The employment cost index has thrown a major spanner in the works today, following its lowest reading since 1982. While many view other metrics as holding more importance, in my view there are few more important right now than this.
*Historical ECI data back to 1982. Source – Reuters Eikon
If the Federal Reserve wants evidence that inflationary pressures remain and its 2% target will be achieved, there needs to be a sustainable rise in wages. This figure suggests wages are going to remain depressed, which could possibly reflect an effort by employers to suppress wages in an attempt to remain price competitive and offset the effects of the stronger U.S. dollar.
*US Dollar Index. Source – Reuters Eikon
The data got some response in the markets, with the dollar collapsing against the other currencies. The euro rallied more than one cent against the greenback to trade back near to 1.11, while the pound also gained more than one cent to hit 1.5680. Gold was another winner from the weak ECI reading, having suffered considerably from the prospect of a Fed rate hike.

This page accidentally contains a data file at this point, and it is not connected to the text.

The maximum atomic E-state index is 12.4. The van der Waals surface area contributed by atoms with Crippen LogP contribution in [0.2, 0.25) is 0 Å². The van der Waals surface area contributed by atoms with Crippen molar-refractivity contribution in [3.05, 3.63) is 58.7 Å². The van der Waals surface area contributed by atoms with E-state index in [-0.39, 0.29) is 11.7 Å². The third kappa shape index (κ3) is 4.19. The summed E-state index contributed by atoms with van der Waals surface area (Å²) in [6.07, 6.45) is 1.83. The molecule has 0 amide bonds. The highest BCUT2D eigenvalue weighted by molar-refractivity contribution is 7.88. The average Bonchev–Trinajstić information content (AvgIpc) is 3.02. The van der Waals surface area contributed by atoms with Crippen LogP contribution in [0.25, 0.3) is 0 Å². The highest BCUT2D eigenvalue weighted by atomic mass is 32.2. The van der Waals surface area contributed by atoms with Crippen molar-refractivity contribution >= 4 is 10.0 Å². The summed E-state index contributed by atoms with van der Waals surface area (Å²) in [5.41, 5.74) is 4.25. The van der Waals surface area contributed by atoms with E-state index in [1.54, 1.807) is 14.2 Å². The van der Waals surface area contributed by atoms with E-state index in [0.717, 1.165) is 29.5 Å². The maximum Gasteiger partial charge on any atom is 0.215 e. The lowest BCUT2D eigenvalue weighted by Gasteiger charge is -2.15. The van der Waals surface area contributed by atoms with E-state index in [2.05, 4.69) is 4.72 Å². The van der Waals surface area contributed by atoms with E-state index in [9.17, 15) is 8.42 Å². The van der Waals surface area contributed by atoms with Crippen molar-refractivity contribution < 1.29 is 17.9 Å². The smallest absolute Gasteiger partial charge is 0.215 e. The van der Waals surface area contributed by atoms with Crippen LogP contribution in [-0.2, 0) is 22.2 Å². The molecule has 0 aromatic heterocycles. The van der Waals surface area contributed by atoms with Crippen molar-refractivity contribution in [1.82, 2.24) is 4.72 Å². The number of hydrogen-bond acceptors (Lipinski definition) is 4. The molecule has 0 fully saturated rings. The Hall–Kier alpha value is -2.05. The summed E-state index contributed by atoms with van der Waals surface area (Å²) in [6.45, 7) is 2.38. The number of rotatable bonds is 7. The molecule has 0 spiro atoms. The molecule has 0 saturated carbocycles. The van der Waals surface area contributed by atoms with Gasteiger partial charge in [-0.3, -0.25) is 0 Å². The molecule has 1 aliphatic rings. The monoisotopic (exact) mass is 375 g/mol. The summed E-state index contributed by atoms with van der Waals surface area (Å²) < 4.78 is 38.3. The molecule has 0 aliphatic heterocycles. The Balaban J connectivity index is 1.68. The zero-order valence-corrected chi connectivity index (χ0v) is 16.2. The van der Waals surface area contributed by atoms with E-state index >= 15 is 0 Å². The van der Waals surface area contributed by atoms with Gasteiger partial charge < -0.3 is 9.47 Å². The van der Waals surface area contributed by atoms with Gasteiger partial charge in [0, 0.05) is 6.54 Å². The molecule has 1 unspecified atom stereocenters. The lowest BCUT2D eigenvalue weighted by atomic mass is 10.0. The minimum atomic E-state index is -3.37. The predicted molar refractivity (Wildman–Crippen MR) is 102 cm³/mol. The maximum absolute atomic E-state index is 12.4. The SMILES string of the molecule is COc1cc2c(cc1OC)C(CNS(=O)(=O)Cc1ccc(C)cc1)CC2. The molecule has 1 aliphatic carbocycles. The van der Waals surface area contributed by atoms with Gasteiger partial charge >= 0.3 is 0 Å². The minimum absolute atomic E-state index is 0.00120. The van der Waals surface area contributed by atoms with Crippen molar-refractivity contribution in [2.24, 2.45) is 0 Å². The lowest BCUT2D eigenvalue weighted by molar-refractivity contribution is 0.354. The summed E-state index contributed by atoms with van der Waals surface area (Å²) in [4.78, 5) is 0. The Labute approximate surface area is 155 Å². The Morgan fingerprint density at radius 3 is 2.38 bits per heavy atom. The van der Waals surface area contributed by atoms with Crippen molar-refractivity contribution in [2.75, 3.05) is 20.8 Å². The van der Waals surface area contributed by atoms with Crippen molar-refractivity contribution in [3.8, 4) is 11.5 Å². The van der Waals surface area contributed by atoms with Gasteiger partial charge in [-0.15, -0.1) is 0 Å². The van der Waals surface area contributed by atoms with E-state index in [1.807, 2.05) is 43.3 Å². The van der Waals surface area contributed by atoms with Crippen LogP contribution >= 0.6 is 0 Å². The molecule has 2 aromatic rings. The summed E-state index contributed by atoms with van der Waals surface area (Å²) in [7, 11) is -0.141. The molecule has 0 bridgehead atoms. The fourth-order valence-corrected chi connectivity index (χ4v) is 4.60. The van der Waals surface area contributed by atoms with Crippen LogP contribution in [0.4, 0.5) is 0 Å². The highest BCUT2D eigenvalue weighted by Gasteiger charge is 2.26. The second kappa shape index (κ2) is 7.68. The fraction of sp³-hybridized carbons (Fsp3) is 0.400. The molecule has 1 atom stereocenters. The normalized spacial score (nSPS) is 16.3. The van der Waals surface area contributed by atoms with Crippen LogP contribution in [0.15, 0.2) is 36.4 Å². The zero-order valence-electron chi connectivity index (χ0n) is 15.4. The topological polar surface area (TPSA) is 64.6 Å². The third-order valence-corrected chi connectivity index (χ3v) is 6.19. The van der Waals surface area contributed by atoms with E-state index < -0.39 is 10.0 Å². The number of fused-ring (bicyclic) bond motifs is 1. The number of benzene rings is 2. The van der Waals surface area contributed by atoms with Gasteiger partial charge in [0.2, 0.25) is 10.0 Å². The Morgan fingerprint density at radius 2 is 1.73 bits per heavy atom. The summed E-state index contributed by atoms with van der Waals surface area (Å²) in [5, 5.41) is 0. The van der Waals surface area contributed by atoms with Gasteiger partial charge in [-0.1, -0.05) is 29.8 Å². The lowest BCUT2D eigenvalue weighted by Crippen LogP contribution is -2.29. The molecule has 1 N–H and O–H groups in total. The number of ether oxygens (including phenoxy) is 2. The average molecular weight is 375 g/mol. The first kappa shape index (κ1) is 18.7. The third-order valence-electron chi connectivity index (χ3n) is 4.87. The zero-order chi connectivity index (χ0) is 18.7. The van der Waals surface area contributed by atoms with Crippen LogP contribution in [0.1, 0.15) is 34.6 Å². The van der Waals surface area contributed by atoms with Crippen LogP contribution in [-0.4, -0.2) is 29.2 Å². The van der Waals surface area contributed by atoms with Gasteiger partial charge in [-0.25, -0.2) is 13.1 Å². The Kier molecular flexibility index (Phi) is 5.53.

While this in no way takes a September rate hike off the table, it could well prove quite damaging to the case for it. In the absence of wage and price inflation expectations, even the most hawkish of central bankers may have to rethink their positions.
The Fed has a dual mandate and while the labour market looks very healthy, employers are clearly intent on overcoming the competitive disadvantage of the stronger dollar by suppressing wages.
This could give the Fed a massive headache between now and year-end.
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